Where Imagined History meets High Voltage .
Nikola Tesla was a late 19th early 20th century inventor. He was the one who championed the AC power distribution system we use today. He was a genius with numerous practical patents to his credit. He also had some pretty wild ideas and did a lot of playing around with very high voltages. Most people have seen pictures of Tesla coils that will generate many thousands of volts of electricity. Most people have also seen the artificial lightning Tesla would create in his lab using them.
Teslapunk is where machines based on this kind of technology are imagined. The photo above is a sculpture I created from a large vintage vacuum tube. While ithis creation serves no purpose beyond aesthetic, I have created some Teslapunk inspired devices that serve practical purposes.
In this blog I will chronicle some of these. At least the ones I kept a photographic record of making.
Teslapunk Light Switch
About two years ago I had the idea of using a vintage knife type switch like the one below to make a safe light switch for the Steampunk room I was working on.
Obviously with the open copper conductors using a switch like this as it was designed to be used would potentially electrocute anyone who touched it.
Instead I decided to use a 125VAC 15 Amp Micro-Switch to do the actual electrical switching and fabricated a light switch based on these components. Micro-Switches have a small spring loaded button on the surface that takes very little force to actuate.
The Micro-Switch above is the type I used.
I used a piece of quarter inch steel plate as the base for the unit.
The Micro-Switch was mounted to the plate with a piece of aluminum. A brass strip was used to make an actuator for the Micro-Switch button,
A plunger was fabricated that would slide through two holes in the ceramic base of the knife switch. If the switch were used as designed, these holes would have accommodated wires leading to the knife switch screw connections. When the knife switch is closed it pushes this plunger into the brass strip that is against the Micro-Switch button and activates it.
This is how the completed switch will mount to the electrical box in the wall. The blue box underneath is a standard size in wall electrical box used for outlets and switches.
The completed switches. I actually ended up making four of these. I added faux mounting screws in each corner of these steel base by drilling and tapping the holes to accept 6-32 screws. The steel plate was sanded then treated with rust activator. After the rust formed the plate was coated with a clear flat finish that halts the rusting process as well.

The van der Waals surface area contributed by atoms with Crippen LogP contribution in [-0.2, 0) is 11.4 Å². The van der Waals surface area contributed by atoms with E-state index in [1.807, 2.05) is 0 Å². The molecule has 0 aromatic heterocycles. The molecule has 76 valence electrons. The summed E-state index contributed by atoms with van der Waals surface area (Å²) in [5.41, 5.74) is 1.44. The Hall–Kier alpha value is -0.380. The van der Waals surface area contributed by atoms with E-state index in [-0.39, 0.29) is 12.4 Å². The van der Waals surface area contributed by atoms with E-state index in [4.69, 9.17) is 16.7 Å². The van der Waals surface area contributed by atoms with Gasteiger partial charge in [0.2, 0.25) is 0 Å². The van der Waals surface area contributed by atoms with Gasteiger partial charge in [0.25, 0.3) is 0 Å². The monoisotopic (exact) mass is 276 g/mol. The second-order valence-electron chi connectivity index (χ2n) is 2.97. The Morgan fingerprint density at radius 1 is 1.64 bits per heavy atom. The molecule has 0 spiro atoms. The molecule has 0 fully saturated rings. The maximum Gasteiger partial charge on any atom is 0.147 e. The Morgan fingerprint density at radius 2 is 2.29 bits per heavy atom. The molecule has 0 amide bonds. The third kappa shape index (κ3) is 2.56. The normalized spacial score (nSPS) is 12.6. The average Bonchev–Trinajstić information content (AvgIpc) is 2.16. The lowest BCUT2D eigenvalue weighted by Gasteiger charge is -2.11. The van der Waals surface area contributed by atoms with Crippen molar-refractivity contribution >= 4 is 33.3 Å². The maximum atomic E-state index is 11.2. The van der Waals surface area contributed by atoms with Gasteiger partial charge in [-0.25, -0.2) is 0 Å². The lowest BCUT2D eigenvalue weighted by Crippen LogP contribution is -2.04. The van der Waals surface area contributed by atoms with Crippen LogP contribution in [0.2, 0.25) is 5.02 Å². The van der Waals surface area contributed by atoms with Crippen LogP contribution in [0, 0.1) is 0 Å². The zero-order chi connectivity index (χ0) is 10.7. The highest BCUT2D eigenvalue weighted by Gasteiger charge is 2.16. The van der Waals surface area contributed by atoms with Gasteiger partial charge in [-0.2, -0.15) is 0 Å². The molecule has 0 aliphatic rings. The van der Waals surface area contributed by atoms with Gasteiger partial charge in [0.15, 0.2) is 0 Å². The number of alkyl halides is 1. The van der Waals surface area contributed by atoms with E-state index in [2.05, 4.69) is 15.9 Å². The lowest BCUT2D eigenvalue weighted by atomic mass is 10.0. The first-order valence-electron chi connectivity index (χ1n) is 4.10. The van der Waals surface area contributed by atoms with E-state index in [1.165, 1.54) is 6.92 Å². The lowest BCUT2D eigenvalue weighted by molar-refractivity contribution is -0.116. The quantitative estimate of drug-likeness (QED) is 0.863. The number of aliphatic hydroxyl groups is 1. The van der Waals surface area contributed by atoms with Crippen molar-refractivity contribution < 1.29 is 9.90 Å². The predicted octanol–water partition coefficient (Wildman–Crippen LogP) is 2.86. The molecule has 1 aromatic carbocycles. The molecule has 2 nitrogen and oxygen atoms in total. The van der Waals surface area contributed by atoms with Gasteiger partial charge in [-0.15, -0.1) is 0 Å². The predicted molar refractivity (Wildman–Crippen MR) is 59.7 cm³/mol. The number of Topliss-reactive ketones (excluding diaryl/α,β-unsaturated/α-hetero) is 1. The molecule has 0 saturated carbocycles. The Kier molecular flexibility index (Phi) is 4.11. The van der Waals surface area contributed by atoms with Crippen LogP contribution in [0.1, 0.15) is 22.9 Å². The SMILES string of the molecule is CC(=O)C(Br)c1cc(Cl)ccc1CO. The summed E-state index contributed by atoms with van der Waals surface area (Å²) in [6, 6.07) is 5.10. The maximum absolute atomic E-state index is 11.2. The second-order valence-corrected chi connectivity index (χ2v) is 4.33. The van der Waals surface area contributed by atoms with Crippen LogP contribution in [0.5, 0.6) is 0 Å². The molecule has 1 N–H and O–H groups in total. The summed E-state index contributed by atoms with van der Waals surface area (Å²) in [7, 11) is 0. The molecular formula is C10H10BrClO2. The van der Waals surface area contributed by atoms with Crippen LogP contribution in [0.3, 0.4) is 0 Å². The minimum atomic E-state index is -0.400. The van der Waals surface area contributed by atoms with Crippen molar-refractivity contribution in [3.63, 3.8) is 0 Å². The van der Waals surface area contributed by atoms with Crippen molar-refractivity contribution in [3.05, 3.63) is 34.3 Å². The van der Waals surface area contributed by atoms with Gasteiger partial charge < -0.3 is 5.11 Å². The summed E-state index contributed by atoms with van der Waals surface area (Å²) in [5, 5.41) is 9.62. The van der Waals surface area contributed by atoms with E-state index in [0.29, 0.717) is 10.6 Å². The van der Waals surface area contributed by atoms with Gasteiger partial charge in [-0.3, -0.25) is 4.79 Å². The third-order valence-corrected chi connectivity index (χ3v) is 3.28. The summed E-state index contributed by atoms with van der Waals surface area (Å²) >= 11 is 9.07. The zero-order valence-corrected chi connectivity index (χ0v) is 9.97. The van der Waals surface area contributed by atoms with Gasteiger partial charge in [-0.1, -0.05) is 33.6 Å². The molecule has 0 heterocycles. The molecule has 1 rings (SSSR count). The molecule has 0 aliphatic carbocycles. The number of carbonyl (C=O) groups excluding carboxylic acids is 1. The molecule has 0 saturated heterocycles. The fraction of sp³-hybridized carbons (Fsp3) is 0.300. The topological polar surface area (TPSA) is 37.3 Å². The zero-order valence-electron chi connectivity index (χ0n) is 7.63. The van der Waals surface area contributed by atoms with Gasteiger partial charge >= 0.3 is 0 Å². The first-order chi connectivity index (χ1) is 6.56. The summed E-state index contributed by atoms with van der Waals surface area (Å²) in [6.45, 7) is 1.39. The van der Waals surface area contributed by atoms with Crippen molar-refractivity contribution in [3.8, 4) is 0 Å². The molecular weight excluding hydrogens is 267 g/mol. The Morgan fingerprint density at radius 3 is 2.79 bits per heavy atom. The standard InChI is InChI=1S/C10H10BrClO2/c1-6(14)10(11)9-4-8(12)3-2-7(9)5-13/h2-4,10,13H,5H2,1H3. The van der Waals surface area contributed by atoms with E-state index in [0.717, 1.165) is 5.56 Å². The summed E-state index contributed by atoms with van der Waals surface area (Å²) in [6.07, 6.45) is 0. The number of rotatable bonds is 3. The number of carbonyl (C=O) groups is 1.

The switch mounted to the wall.
Same switch in the open/off position.
Matching outlet covers were made from the same quarter in steel plate used for the light switches.
The back of each cover was milled to shape so that it would fit over and around the outlet plugs. The fronts had the faux screws added and then the surface was rusted as with the switches.
A completed outlet cover.
I also had to make some dimmer switches. One set was made from brass gears. For the knobs that normally slide onto the dimmer controls brass gears were used. Small brass gears were mounted to brass rod and bored out to the correct diameter. The centers of the plastic knobs that came with the dimmers were cut out and shaped to insert into the brass gears.
Copper plate was used as the back of the dimmer cover. It was framed with quarter inch square brass rod that was soldered to the copper. This frame allowed it to stand out from the wall leaving space for the workings underneath.
Larger gears were mounted to the plate at a distance that would impinge on the smaller gears silde onto the controls. By rotating the larger gears the dimmers could be turned up and down. I used dimmers that rotated to the off position.
Finished copper clad gear dimmer plate.
A made another plate that had both a switch and dimmer knobs. This switch also required knobs for two dimmers. I used some knurled brass pieces here instead of gears. They were drilled out and the inner part of the plastic knob inserted as with the gears above. The copper behind the knobs was added to make a more finished look.